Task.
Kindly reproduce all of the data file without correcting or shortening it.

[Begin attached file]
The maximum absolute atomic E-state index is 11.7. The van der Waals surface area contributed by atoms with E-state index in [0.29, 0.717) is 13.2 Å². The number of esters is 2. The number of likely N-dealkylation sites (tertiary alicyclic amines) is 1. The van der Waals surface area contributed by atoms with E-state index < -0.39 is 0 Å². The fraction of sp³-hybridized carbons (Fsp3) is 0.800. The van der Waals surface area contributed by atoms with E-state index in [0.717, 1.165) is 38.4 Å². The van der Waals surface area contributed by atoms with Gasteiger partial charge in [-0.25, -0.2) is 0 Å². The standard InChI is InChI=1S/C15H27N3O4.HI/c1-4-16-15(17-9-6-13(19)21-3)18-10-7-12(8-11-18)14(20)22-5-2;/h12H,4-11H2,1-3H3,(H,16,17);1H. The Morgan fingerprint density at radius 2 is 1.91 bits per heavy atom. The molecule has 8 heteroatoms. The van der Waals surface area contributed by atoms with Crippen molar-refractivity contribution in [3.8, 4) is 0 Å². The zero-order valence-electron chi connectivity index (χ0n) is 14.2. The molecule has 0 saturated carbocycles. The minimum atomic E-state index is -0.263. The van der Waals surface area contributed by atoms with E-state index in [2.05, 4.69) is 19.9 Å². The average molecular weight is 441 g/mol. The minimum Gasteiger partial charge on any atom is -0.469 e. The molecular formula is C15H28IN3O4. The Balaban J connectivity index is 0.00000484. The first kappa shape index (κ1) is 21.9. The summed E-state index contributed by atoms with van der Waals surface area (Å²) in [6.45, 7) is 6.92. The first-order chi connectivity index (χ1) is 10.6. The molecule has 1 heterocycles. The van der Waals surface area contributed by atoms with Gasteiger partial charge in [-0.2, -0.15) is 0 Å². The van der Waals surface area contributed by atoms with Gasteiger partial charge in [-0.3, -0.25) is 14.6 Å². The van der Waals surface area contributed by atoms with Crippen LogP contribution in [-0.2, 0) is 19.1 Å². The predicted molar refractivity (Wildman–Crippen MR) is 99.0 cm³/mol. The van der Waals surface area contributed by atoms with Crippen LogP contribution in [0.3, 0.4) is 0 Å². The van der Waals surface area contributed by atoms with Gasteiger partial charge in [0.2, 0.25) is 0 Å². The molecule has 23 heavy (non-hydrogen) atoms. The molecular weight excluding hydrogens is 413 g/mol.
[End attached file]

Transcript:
The maximum absolute atomic E-state index is 11.7. The van der Waals surface area contributed by atoms with E-state index in [0.29, 0.717) is 13.2 Å². The number of esters is 2. The number of likely N-dealkylation sites (tertiary alicyclic amines) is 1. The van der Waals surface area contributed by atoms with E-state index < -0.39 is 0 Å². The fraction of sp³-hybridized carbons (Fsp3) is 0.800. The van der Waals surface area contributed by atoms with E-state index in [0.717, 1.165) is 38.4 Å². The van der Waals surface area contributed by atoms with Gasteiger partial charge in [-0.25, -0.2) is 0 Å². The standard InChI is InChI=1S/C15H27N3O4.HI/c1-4-16-15(17-9-6-13(19)21-3)18-10-7-12(8-11-18)14(20)22-5-2;/h12H,4-11H2,1-3H3,(H,16,17);1H. The Morgan fingerprint density at radius 2 is 1.91 bits per heavy atom. The molecule has 8 heteroatoms. The van der Waals surface area contributed by atoms with Crippen molar-refractivity contribution in [3.8, 4) is 0 Å². The zero-order valence-electron chi connectivity index (χ0n) is 14.2. The molecule has 0 saturated carbocycles. The minimum atomic E-state index is -0.263. The van der Waals surface area contributed by atoms with E-state index in [2.05, 4.69) is 19.9 Å². The average molecular weight is 441 g/mol. The minimum Gasteiger partial charge on any atom is -0.469 e. The molecular formula is C15H28IN3O4. The Balaban J connectivity index is 0.00000484. The first kappa shape index (κ1) is 21.9. The summed E-state index contributed by atoms with van der Waals surface area (Å²) in [6.45, 7) is 6.92. The first-order chi connectivity index (χ1) is 10.6. The molecule has 1 heterocycles. The van der Waals surface area contributed by atoms with Gasteiger partial charge in [-0.2, -0.15) is 0 Å². The van der Waals surface area contributed by atoms with Gasteiger partial charge in [-0.3, -0.25) is 14.6 Å². The van der Waals surface area contributed by atoms with Crippen LogP contribution in [-0.2, 0) is 19.1 Å². The predicted molar refractivity (Wildman–Crippen MR) is 99.0 cm³/mol. The van der Waals surface area contributed by atoms with Crippen LogP contribution in [0.3, 0.4) is 0 Å². The van der Waals surface area contributed by atoms with Gasteiger partial charge in [0.2, 0.25) is 0 Å². The molecule has 23 heavy (non-hydrogen) atoms. The molecular weight excluding hydrogens is 413 g/mol.